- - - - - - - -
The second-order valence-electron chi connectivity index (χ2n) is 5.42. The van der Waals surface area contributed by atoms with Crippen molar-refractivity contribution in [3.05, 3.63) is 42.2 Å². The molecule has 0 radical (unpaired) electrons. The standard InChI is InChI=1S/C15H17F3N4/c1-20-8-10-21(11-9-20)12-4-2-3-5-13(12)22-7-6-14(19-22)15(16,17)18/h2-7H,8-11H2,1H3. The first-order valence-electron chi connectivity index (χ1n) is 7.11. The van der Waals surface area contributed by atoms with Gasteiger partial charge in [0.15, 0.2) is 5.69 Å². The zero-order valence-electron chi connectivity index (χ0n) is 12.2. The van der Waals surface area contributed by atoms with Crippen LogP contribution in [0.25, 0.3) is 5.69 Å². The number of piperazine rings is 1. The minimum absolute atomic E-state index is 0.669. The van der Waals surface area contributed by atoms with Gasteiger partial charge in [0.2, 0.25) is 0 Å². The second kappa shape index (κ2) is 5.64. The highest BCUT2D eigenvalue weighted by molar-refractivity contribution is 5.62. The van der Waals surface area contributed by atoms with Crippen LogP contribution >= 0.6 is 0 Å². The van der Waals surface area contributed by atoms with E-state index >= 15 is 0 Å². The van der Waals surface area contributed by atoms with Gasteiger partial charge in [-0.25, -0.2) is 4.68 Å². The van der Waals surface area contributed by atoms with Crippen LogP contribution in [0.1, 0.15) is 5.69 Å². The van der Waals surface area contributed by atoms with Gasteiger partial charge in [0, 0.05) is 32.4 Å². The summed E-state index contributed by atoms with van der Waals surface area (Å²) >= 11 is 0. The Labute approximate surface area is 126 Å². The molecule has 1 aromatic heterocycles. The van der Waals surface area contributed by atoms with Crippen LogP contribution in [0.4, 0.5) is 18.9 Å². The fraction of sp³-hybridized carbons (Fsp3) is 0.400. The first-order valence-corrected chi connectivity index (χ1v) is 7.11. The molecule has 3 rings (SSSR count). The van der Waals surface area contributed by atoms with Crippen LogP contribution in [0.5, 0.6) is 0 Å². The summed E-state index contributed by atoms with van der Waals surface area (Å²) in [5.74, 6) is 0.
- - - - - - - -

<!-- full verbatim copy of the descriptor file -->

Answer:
The second-order valence-electron chi connectivity index (χ2n) is 5.42. The van der Waals surface area contributed by atoms with Crippen molar-refractivity contribution in [3.05, 3.63) is 42.2 Å². The molecule has 0 radical (unpaired) electrons. The standard InChI is InChI=1S/C15H17F3N4/c1-20-8-10-21(11-9-20)12-4-2-3-5-13(12)22-7-6-14(19-22)15(16,17)18/h2-7H,8-11H2,1H3. The first-order valence-electron chi connectivity index (χ1n) is 7.11. The van der Waals surface area contributed by atoms with Gasteiger partial charge in [0.15, 0.2) is 5.69 Å². The zero-order valence-electron chi connectivity index (χ0n) is 12.2. The van der Waals surface area contributed by atoms with Crippen LogP contribution in [0.25, 0.3) is 5.69 Å². The number of piperazine rings is 1. The minimum absolute atomic E-state index is 0.669. The van der Waals surface area contributed by atoms with Gasteiger partial charge in [0.2, 0.25) is 0 Å². The second kappa shape index (κ2) is 5.64. The highest BCUT2D eigenvalue weighted by molar-refractivity contribution is 5.62. The van der Waals surface area contributed by atoms with Crippen LogP contribution >= 0.6 is 0 Å². The van der Waals surface area contributed by atoms with E-state index >= 15 is 0 Å². The van der Waals surface area contributed by atoms with Gasteiger partial charge in [-0.25, -0.2) is 4.68 Å². The van der Waals surface area contributed by atoms with Crippen LogP contribution in [0.1, 0.15) is 5.69 Å². The van der Waals surface area contributed by atoms with Gasteiger partial charge in [0, 0.05) is 32.4 Å². The summed E-state index contributed by atoms with van der Waals surface area (Å²) >= 11 is 0. The Labute approximate surface area is 126 Å². The molecule has 1 aromatic heterocycles. The van der Waals surface area contributed by atoms with Crippen LogP contribution in [0.4, 0.5) is 18.9 Å². The fraction of sp³-hybridized carbons (Fsp3) is 0.400. The first-order valence-corrected chi connectivity index (χ1v) is 7.11. The molecule has 3 rings (SSSR count). The van der Waals surface area contributed by atoms with Crippen LogP contribution in [0.5, 0.6) is 0 Å². The summed E-state index contributed by atoms with van der Waals surface area (Å²) in [5.74, 6) is 0.